What has prompted tech giants such as Microsoft, Amazon Web Services (AWS), Salesforce, Google, Facebook and Apple to open more data centres in Europe? We looked at the latest announcements and the new European law on data protection, which is one of the reasons behind this development.

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The strategy of the leading cloud and digital service players is very clear: to land and retain customers (companies and public organisations) in the EU. In 2018, data hosting will come under stricter legislation and be harmonised across all member states. American companies who will have to comply with these requirements are thus looking to expand their geographical reach and get closer to their customers.

  • AWS (Amazon Web Services) claims to be impressed by the digital transformation and startup dynamic in France and wants to fulfil the requirements of 80% of the CAC40 companies that already use its services. It’s therefore expanding its premises with three new facilities near Paris in addition to the two data centres in Marseille and the Greater Paris area.
  • Microsoft, which has signed a partnership with Renault-Nissan for a connected car is also planning to set up data centres in France for its Azure, Office 365 and Dynamics 365 (CRM/ERP) services. Microsoft already has data centres in Germany and the UK and CEO Satya Nadella recently said the expansion would allow Microsoft to cover “more regions than any other cloud provider.”
  • IBM and Salesforce are also increasing their geographical reach. IBM, which is already present in the Netherlands, Germany, Ireland, the UK, France, Italy and Hungary, is now looking to expand its presence in Scandinavia by opening a new cloud data centre on the outskirts of Oslo in Norway. Saleforce, meanwhile, opened its first data centre in the Greater Paris area this spring. France is one of the eight target countries – and the third in Europe – for the software giant, whose high-calibre clients include Schneider Electric.
  • Google has also announced its expansion plans. For its public cloud services, it’s opening 25 data centres worldwide in 2017, including three in Germany and three in the UK. The one currently being built in Eemshaven in the Netherlands is due to open next year and will run on renewable energies. Google already has operations in Ireland, Finland and Belgium.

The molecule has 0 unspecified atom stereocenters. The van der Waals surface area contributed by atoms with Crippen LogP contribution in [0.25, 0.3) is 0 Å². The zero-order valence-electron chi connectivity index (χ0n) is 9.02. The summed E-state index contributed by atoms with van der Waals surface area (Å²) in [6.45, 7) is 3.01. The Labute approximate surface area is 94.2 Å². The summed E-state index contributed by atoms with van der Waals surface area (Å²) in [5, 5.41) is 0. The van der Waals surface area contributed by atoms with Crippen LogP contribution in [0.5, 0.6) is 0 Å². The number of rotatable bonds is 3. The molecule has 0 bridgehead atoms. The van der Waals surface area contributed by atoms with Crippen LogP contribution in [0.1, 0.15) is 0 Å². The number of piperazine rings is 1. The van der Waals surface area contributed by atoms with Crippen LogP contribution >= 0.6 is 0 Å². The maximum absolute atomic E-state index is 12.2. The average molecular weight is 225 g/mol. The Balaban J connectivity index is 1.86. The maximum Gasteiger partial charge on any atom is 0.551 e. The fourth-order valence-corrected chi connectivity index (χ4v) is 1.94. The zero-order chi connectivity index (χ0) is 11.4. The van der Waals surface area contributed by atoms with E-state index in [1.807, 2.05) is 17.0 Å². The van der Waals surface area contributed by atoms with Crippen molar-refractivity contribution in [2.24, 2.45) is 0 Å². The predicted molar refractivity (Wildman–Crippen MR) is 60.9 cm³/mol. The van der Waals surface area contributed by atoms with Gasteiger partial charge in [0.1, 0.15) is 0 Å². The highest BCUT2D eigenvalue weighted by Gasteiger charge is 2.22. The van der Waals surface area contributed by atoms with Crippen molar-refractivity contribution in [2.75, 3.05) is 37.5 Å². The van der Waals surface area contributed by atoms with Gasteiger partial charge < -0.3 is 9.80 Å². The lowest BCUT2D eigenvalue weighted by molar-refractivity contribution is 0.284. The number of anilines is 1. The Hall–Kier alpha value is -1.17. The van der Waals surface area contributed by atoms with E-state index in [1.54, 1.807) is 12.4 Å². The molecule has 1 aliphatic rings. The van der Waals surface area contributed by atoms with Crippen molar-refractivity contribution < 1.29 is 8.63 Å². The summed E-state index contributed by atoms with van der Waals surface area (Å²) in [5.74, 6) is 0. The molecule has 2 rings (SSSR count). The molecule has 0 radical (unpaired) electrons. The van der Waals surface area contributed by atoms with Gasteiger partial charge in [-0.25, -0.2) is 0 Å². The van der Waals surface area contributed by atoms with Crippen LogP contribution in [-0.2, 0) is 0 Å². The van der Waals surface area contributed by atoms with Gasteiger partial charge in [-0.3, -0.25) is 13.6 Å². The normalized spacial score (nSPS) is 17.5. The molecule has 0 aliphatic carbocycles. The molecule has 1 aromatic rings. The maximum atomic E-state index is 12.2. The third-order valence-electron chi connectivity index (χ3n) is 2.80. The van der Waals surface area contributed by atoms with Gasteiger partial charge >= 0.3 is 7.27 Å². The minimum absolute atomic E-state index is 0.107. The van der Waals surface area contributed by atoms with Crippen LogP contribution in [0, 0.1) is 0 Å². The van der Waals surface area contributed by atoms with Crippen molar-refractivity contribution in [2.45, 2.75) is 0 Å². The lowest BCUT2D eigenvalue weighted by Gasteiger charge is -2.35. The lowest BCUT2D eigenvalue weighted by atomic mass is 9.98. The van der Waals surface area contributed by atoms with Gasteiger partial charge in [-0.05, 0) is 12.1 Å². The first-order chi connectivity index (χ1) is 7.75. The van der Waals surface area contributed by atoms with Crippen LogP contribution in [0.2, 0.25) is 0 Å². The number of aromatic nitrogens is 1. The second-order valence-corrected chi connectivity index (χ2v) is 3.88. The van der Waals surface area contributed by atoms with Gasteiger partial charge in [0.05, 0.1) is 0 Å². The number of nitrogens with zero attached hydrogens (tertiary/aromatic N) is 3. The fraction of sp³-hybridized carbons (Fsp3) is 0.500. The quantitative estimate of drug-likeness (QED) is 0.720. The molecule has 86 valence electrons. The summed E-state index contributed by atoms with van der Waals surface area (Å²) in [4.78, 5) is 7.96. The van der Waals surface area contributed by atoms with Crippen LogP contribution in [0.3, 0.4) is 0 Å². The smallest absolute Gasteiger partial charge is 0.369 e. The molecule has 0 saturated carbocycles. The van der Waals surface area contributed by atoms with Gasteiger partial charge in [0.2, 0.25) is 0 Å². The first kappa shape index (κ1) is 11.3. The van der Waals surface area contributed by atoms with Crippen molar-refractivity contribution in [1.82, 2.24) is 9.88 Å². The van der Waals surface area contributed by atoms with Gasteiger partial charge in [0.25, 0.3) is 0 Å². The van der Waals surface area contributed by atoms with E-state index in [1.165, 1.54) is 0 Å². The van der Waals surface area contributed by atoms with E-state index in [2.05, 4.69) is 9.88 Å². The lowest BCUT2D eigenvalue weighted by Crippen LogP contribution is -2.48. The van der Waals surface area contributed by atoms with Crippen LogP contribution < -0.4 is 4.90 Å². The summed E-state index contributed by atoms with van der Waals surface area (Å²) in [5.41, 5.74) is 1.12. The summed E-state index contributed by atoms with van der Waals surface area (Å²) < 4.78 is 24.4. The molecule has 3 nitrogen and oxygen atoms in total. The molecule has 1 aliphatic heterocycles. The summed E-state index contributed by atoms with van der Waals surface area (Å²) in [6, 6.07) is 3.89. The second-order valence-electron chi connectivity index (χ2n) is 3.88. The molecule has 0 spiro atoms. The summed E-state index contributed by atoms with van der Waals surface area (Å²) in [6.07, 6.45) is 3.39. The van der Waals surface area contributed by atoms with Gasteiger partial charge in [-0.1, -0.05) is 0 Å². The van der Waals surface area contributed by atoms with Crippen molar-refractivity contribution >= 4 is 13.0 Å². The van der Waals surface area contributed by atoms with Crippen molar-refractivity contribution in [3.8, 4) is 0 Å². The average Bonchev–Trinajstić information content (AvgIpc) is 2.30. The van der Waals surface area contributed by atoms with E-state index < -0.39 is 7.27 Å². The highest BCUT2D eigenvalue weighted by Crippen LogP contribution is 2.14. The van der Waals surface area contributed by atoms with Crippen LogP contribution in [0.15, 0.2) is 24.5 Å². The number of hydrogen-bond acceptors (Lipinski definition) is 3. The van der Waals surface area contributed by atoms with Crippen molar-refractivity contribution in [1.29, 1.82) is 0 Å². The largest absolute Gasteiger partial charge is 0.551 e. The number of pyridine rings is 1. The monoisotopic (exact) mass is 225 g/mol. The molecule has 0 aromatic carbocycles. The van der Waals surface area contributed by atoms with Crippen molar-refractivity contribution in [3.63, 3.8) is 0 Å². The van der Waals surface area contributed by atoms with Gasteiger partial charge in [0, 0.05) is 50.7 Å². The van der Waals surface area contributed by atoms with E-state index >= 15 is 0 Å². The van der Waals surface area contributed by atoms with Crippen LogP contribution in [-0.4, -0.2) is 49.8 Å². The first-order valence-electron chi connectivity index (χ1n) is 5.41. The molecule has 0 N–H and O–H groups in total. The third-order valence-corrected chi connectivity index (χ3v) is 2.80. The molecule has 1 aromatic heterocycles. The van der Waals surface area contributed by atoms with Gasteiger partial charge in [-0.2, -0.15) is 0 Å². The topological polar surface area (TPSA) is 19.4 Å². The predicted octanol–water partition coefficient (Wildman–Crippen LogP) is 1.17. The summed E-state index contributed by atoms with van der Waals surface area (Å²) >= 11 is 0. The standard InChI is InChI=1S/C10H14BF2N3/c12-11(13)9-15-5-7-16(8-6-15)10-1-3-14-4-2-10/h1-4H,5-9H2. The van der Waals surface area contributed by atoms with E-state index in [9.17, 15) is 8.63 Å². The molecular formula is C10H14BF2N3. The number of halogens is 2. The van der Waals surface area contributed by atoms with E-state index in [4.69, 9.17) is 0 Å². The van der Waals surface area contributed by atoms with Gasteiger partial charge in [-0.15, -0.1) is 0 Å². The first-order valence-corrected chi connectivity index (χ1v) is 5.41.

• Facebook, meanwhile, is planning to build facilities in Ireland and Denmark and expanding its data centre in Sweden.
  • Apple also has its eye on the European market by setting up two data centres, one in Ireland and a second one in Denmark, to deliver its App Store, iTunes Store, iMessage, Maps and Siri technologies and services to European customers. It has announced it will be investing €1.7 billion for the data centres, which will be powered by 100% clean and renewable energy sources in order to reduce its carbon footprint.

Europe tightens up data protection

Coupled with the growing demand for cloud solutions, the GDPR* (General Data Protection Regulation), which was adopted in April 2016, is one of the reasons for this development of data centres in Europe. This new EU regulation on data privacy will come into force in May 2018 and applies to all types of organisations: private and public companies, non-profit organisations, associations, government bodies and local authorities.

With this legislation, the EU intends to:

  • Standardise and reinforce data protection and security. The law, which will apply to the 28 member states in May 2018, will supersede each individual country’s legislation.
  • Get non-European organisations offering digital goods and services to European citizens to comply with the regulation.
  • Strengthen data security, right from the product design stage (Privacy by Design), for storage, by encouraging organisations to notify the relevant authorities in the event of data leaks.
  • Strengthen citizens’ control over their data in terms of the right to be forgotten, profiling,consent, portability and the length of the storage period.

All cloud service and app providers will have to comply with the new regulation by 2018.

Sources: Reuters, Google, MacRumors, GDPR, TechCrunch, IBM